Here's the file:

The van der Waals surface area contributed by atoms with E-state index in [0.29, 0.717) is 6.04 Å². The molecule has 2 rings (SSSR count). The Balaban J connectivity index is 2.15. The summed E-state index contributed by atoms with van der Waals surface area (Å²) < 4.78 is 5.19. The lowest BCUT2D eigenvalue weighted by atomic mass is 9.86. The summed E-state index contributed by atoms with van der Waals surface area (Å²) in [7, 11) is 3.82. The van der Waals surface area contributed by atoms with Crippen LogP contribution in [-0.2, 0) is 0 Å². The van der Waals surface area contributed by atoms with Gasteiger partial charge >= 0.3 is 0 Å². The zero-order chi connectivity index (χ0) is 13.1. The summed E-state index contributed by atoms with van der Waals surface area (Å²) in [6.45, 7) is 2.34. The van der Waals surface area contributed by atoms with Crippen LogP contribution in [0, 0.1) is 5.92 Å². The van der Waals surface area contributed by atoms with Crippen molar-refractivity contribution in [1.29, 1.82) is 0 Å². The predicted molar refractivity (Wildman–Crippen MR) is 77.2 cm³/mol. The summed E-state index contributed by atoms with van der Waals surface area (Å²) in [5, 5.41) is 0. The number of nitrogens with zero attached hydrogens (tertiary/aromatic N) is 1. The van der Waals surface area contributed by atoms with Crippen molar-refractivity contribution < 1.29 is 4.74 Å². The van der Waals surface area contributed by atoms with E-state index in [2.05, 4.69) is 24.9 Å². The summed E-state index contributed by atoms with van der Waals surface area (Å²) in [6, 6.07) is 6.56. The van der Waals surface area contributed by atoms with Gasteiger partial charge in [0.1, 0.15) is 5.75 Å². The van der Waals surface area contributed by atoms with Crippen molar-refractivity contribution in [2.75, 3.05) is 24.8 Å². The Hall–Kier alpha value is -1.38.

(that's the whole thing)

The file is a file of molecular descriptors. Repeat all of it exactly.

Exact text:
The van der Waals surface area contributed by atoms with E-state index in [0.29, 0.717) is 6.04 Å². The molecule has 2 rings (SSSR count). The Balaban J connectivity index is 2.15. The summed E-state index contributed by atoms with van der Waals surface area (Å²) < 4.78 is 5.19. The lowest BCUT2D eigenvalue weighted by atomic mass is 9.86. The summed E-state index contributed by atoms with van der Waals surface area (Å²) in [7, 11) is 3.82. The van der Waals surface area contributed by atoms with Crippen LogP contribution in [-0.2, 0) is 0 Å². The van der Waals surface area contributed by atoms with Gasteiger partial charge >= 0.3 is 0 Å². The zero-order chi connectivity index (χ0) is 13.1. The summed E-state index contributed by atoms with van der Waals surface area (Å²) in [6.45, 7) is 2.34. The van der Waals surface area contributed by atoms with Crippen LogP contribution in [0, 0.1) is 5.92 Å². The van der Waals surface area contributed by atoms with Crippen molar-refractivity contribution in [1.29, 1.82) is 0 Å². The predicted molar refractivity (Wildman–Crippen MR) is 77.2 cm³/mol. The summed E-state index contributed by atoms with van der Waals surface area (Å²) in [5, 5.41) is 0. The number of nitrogens with zero attached hydrogens (tertiary/aromatic N) is 1. The van der Waals surface area contributed by atoms with Crippen molar-refractivity contribution < 1.29 is 4.74 Å². The van der Waals surface area contributed by atoms with E-state index in [2.05, 4.69) is 24.9 Å². The summed E-state index contributed by atoms with van der Waals surface area (Å²) in [6, 6.07) is 6.56. The van der Waals surface area contributed by atoms with Gasteiger partial charge in [0.1, 0.15) is 5.75 Å². The van der Waals surface area contributed by atoms with Crippen molar-refractivity contribution in [2.75, 3.05) is 24.8 Å². The Hall–Kier alpha value is -1.38.